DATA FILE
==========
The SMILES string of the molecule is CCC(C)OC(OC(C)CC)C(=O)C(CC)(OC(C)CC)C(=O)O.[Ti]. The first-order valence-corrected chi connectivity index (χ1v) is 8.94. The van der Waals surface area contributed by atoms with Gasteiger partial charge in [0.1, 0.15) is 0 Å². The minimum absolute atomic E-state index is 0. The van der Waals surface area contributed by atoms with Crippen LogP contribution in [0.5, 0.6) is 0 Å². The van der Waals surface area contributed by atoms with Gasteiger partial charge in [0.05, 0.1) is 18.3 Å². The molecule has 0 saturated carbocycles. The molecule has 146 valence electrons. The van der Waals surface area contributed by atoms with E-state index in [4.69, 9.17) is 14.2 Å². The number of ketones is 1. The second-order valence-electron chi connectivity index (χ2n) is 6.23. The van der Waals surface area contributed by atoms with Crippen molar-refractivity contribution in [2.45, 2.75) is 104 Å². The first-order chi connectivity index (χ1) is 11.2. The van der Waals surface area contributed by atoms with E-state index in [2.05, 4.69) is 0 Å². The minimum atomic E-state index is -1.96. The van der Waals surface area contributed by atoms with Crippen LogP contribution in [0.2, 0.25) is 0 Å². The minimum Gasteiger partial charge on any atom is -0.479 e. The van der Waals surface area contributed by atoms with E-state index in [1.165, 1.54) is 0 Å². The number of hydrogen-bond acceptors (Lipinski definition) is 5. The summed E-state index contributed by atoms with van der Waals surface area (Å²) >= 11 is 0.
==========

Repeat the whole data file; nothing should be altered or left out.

The SMILES string of the molecule is CCC(C)OC(OC(C)CC)C(=O)C(CC)(OC(C)CC)C(=O)O.[Ti]. The first-order valence-corrected chi connectivity index (χ1v) is 8.94. The van der Waals surface area contributed by atoms with Gasteiger partial charge in [0.1, 0.15) is 0 Å². The minimum absolute atomic E-state index is 0. The van der Waals surface area contributed by atoms with Crippen LogP contribution in [0.5, 0.6) is 0 Å². The van der Waals surface area contributed by atoms with Gasteiger partial charge in [0.05, 0.1) is 18.3 Å². The molecule has 0 saturated carbocycles. The molecule has 146 valence electrons. The van der Waals surface area contributed by atoms with E-state index in [4.69, 9.17) is 14.2 Å². The number of ketones is 1. The second-order valence-electron chi connectivity index (χ2n) is 6.23. The van der Waals surface area contributed by atoms with Crippen molar-refractivity contribution in [2.45, 2.75) is 104 Å². The first-order chi connectivity index (χ1) is 11.2. The van der Waals surface area contributed by atoms with E-state index in [2.05, 4.69) is 0 Å². The minimum atomic E-state index is -1.96. The van der Waals surface area contributed by atoms with Crippen LogP contribution in [0.2, 0.25) is 0 Å². The minimum Gasteiger partial charge on any atom is -0.479 e. The van der Waals surface area contributed by atoms with E-state index in [1.165, 1.54) is 0 Å². The number of hydrogen-bond acceptors (Lipinski definition) is 5. The summed E-state index contributed by atoms with van der Waals surface area (Å²) >= 11 is 0.